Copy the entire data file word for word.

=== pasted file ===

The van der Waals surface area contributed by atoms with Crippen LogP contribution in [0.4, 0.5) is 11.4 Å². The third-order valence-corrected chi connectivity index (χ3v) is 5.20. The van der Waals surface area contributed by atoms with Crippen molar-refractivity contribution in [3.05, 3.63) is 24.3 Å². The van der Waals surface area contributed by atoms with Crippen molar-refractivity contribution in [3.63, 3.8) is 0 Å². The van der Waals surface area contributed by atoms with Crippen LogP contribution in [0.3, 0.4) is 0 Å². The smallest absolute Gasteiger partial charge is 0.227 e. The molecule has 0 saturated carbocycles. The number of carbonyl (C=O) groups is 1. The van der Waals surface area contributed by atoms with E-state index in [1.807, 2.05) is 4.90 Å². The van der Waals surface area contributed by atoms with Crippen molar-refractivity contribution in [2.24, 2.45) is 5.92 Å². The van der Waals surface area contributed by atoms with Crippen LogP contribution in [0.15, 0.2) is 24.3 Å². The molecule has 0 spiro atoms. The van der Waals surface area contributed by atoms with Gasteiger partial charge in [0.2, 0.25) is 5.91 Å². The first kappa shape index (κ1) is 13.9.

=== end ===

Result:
The van der Waals surface area contributed by atoms with Crippen LogP contribution in [0.4, 0.5) is 11.4 Å². The third-order valence-corrected chi connectivity index (χ3v) is 5.20. The van der Waals surface area contributed by atoms with Crippen molar-refractivity contribution in [3.05, 3.63) is 24.3 Å². The van der Waals surface area contributed by atoms with Crippen molar-refractivity contribution in [3.63, 3.8) is 0 Å². The van der Waals surface area contributed by atoms with Crippen LogP contribution in [0.3, 0.4) is 0 Å². The smallest absolute Gasteiger partial charge is 0.227 e. The molecule has 0 saturated carbocycles. The number of carbonyl (C=O) groups is 1. The van der Waals surface area contributed by atoms with E-state index in [1.807, 2.05) is 4.90 Å². The van der Waals surface area contributed by atoms with Crippen molar-refractivity contribution in [2.24, 2.45) is 5.92 Å². The van der Waals surface area contributed by atoms with Crippen LogP contribution in [0.15, 0.2) is 24.3 Å². The molecule has 0 spiro atoms. The van der Waals surface area contributed by atoms with Gasteiger partial charge in [0.2, 0.25) is 5.91 Å². The first kappa shape index (κ1) is 13.9.